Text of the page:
fictitiously labeled as "hair oil" or "perfume."
Boo's association with the Union Bank and Trust Co. in Philadelphia
enabled him to finance the bootleg syndicate via a $10 million
money-laundering scheme. That's equivalent to more than $100 million
today. Normal banking procedures were waived, allowing Boo Boo to open 14
accounts, using the names of phantom depositors. The bank's president was
forced to resign after it was determined that he had served as a dummy
owner of several blocks of Atlantic City real estate, worth millions of
dollars, which were actually bought by Boo Boo and his friends.
ensure delivery of bootleg booze to speakeasies and restaurants, members
of the Philadelphia Police Department were paid off handsomely by
bootleggers and bar owners. It was estimated that the bribes paid to cops
by saloonkeepers totaled $2 million a year, in excess of $20 million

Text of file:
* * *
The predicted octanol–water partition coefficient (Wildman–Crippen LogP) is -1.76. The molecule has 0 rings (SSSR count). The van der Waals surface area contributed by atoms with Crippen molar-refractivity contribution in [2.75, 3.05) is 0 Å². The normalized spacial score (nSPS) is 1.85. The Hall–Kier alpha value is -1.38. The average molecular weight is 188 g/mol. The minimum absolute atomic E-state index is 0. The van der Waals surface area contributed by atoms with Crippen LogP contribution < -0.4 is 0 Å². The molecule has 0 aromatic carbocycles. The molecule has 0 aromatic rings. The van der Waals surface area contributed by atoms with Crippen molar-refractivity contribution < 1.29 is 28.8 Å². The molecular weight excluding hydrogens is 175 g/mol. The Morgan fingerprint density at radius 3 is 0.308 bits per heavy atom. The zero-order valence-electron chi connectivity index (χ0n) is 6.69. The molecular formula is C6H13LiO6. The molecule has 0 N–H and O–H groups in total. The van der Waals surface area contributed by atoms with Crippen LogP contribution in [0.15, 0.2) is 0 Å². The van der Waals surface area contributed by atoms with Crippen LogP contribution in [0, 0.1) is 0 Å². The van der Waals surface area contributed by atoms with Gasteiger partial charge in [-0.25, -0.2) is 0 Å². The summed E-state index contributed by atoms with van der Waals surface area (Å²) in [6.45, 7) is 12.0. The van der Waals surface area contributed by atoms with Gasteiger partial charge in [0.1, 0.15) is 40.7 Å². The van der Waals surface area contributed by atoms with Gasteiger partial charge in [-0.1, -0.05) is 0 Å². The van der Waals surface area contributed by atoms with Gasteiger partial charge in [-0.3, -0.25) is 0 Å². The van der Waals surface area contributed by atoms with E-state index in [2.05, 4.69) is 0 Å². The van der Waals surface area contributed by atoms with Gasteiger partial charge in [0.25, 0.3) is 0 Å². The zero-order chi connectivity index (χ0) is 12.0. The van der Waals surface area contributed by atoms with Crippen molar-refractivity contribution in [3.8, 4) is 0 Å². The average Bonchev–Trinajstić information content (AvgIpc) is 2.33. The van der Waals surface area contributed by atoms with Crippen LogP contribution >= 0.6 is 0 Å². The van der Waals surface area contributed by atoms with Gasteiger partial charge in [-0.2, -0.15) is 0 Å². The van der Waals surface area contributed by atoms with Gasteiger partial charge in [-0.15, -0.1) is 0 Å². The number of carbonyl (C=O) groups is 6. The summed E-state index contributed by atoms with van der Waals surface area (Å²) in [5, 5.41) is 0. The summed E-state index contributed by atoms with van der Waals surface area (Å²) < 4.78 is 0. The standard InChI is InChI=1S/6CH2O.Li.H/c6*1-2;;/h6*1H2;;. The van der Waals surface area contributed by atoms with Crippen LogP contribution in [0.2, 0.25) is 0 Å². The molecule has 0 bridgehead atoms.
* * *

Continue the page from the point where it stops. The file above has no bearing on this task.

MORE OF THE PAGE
today. Of the 87 officers (including several inspectors, nearly half of
the precinct commanders and many detectives) who were questioned, many of
them were fired or resigned because they couldn't explain how they could
afford such sharp increases in their bank accounts and real estate and
stock holdings. One said he had made $7,000 in two years playing craps in
the Navy, and another said he generated thousands of dollars by raising
S. Goldberg, owner of Military Sales Co., which was operated out of the I.
Goldberg store in Philadelphia, admitted he had sold machine guns and
bulletproof vests to Hoff. On one raid, 450 machine guns were discovered
in the store's basement. In 1929, the New York City Police complained that